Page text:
I have a lot of personal internalized ableism myself, particularly around borderline personality disorder. In my experience BPD has been like lycanthropy. It’s nobody’s fault if they get bitten, but anybody who’s been bit then has a responsibility as a human being who is equal to other human beings not to pass on the curse by forcing others to warp around their disordered coping.
You’d never know I’d been bitten to interact with me. I took Measures. I overcompensated to make myself safer to be around, and as a result have other diagnoses impacting me, but at least I’m not biting anybody. The curse stops with me. But that doesn’t mean I’m the first one in the chain of victims who counts, either. I’m just the first who decided she’d rather be a safe robot than a mad dog, since I never saw humanity in the array of my potential futures. I was a child; I did the best I could, like all children. Which of us is human? All of us? None? For how long? Is there a cutoff age? Who decides when that was?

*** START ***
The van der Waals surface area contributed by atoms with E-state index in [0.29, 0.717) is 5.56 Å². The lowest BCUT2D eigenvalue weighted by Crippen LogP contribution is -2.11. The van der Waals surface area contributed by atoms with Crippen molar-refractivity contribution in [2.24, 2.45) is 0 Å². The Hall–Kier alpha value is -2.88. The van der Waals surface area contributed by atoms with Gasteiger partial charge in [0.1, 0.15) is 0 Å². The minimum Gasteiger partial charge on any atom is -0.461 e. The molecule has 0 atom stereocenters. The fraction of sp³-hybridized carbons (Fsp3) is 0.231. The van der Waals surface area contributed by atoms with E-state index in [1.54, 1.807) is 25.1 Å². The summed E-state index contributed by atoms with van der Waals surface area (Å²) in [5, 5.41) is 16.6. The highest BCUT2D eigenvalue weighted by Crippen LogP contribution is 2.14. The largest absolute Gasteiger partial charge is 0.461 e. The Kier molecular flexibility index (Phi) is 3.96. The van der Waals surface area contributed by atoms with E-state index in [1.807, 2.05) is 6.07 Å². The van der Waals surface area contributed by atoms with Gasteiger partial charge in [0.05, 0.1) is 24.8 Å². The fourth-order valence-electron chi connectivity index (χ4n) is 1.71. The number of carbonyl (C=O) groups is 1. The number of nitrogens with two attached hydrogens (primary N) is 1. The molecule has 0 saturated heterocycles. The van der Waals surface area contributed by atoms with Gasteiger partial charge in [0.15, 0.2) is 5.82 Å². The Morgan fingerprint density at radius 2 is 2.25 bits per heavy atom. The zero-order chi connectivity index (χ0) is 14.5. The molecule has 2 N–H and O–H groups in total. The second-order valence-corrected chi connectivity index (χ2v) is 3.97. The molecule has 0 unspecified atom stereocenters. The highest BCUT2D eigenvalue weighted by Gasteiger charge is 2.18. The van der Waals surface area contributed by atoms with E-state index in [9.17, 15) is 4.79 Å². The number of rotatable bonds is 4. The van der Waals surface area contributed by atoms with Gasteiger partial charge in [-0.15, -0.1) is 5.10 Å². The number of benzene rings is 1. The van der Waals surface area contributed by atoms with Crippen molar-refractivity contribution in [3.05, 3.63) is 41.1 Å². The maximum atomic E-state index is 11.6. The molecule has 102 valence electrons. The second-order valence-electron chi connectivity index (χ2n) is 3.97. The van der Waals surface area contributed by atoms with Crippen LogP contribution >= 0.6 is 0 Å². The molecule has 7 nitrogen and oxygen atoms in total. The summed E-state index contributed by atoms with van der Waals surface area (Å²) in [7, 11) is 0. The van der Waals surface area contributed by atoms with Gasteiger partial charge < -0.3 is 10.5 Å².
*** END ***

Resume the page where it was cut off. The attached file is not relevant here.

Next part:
(I mention BPD more here than antisocial personality disorder because of family experience. Other people who've lived closer to ASPD could give you finer detail than I could.)
The point of my personal divergence here is that there's no intuitive way I can see to separate abusers with personality disorders and their victims with abuse-rooted personality disorders. Maybe some lives look more clear cut. Maybe some people live there, and maybe they can map that territory in a way I'll find comprehensible, but right now I have a clearer mental picture of the skin of Mercury. For me, there is no line. For me, there is no way for anybody to say, "It's okay to draw boundaries with the bad ones, but not the good ones! For them we must give all! The bad ones get nothing!" Because who is that, even? Who is so bad they deserve literally nothing? Who is good enough to deserve anybody's everything?